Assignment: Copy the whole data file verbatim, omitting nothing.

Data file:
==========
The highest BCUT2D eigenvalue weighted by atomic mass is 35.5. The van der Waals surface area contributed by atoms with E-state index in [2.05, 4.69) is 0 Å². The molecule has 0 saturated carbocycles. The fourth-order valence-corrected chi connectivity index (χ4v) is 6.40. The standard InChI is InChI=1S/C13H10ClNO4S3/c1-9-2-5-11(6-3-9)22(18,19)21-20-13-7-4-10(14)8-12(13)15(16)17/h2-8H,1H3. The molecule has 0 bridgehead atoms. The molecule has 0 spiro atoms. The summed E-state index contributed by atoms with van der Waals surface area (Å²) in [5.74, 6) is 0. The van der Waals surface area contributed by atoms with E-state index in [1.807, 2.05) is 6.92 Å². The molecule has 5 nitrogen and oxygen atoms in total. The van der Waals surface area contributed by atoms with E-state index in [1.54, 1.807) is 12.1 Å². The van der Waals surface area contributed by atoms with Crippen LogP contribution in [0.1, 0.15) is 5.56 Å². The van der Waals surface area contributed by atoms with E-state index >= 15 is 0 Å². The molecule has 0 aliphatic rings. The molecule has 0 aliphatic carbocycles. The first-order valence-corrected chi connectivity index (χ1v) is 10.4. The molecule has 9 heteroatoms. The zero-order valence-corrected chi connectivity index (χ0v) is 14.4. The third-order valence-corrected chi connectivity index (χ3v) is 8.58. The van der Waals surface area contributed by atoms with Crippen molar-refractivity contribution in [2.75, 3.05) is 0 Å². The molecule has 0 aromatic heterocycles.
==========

The highest BCUT2D eigenvalue weighted by atomic mass is 35.5. The van der Waals surface area contributed by atoms with E-state index in [2.05, 4.69) is 0 Å². The molecule has 0 saturated carbocycles. The fourth-order valence-corrected chi connectivity index (χ4v) is 6.40. The standard InChI is InChI=1S/C13H10ClNO4S3/c1-9-2-5-11(6-3-9)22(18,19)21-20-13-7-4-10(14)8-12(13)15(16)17/h2-8H,1H3. The molecule has 0 bridgehead atoms. The molecule has 0 spiro atoms. The summed E-state index contributed by atoms with van der Waals surface area (Å²) in [5.74, 6) is 0. The van der Waals surface area contributed by atoms with E-state index in [1.807, 2.05) is 6.92 Å². The molecule has 5 nitrogen and oxygen atoms in total. The van der Waals surface area contributed by atoms with E-state index in [1.54, 1.807) is 12.1 Å². The van der Waals surface area contributed by atoms with Crippen LogP contribution in [0.1, 0.15) is 5.56 Å². The van der Waals surface area contributed by atoms with E-state index >= 15 is 0 Å². The molecule has 0 aliphatic rings. The molecule has 0 aliphatic carbocycles. The first-order valence-corrected chi connectivity index (χ1v) is 10.4. The molecule has 9 heteroatoms. The zero-order valence-corrected chi connectivity index (χ0v) is 14.4. The third-order valence-corrected chi connectivity index (χ3v) is 8.58. The van der Waals surface area contributed by atoms with Crippen molar-refractivity contribution in [2.75, 3.05) is 0 Å². The molecule has 0 aromatic heterocycles.